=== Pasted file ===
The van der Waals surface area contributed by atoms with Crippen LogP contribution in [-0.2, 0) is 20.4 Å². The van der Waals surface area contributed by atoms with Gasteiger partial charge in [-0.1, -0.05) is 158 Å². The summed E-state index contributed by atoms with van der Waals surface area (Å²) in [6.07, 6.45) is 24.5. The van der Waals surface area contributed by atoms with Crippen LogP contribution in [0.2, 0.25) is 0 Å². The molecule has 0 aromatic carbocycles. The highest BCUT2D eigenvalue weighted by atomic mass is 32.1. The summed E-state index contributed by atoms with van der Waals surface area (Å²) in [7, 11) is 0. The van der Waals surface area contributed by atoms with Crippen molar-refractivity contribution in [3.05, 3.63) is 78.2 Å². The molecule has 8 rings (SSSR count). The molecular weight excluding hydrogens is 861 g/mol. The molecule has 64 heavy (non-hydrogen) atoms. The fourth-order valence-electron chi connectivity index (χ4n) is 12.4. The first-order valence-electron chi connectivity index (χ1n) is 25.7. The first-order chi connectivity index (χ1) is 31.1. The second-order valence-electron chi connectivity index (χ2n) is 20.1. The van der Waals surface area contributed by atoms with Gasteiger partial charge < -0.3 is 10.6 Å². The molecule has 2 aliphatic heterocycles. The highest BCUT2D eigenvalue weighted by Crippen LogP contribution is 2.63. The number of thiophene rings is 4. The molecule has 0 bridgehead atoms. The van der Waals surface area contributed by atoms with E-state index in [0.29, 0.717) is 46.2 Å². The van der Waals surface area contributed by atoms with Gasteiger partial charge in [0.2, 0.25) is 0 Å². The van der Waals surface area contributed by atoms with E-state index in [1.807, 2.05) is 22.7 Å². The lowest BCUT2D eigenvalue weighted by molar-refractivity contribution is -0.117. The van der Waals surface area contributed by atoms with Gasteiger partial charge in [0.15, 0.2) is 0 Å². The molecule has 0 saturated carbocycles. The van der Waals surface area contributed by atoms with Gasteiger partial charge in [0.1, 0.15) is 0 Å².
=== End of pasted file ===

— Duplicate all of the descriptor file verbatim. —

The van der Waals surface area contributed by atoms with Crippen LogP contribution in [-0.2, 0) is 20.4 Å². The van der Waals surface area contributed by atoms with Gasteiger partial charge in [-0.1, -0.05) is 158 Å². The summed E-state index contributed by atoms with van der Waals surface area (Å²) in [6.07, 6.45) is 24.5. The van der Waals surface area contributed by atoms with Crippen LogP contribution in [0.2, 0.25) is 0 Å². The molecule has 0 aromatic carbocycles. The highest BCUT2D eigenvalue weighted by atomic mass is 32.1. The summed E-state index contributed by atoms with van der Waals surface area (Å²) in [7, 11) is 0. The van der Waals surface area contributed by atoms with Crippen molar-refractivity contribution in [3.05, 3.63) is 78.2 Å². The molecule has 8 rings (SSSR count). The molecular weight excluding hydrogens is 861 g/mol. The molecule has 64 heavy (non-hydrogen) atoms. The fourth-order valence-electron chi connectivity index (χ4n) is 12.4. The first-order valence-electron chi connectivity index (χ1n) is 25.7. The first-order chi connectivity index (χ1) is 31.1. The second-order valence-electron chi connectivity index (χ2n) is 20.1. The van der Waals surface area contributed by atoms with Gasteiger partial charge < -0.3 is 10.6 Å². The molecule has 2 aliphatic heterocycles. The highest BCUT2D eigenvalue weighted by Crippen LogP contribution is 2.63. The number of thiophene rings is 4. The molecule has 0 bridgehead atoms. The van der Waals surface area contributed by atoms with E-state index in [0.29, 0.717) is 46.2 Å². The van der Waals surface area contributed by atoms with Gasteiger partial charge in [0.2, 0.25) is 0 Å². The van der Waals surface area contributed by atoms with E-state index in [1.807, 2.05) is 22.7 Å². The lowest BCUT2D eigenvalue weighted by molar-refractivity contribution is -0.117. The van der Waals surface area contributed by atoms with Gasteiger partial charge in [0.15, 0.2) is 0 Å². The molecule has 0 saturated carbocycles. The van der Waals surface area contributed by atoms with Gasteiger partial charge in [0.1, 0.15) is 0 Å².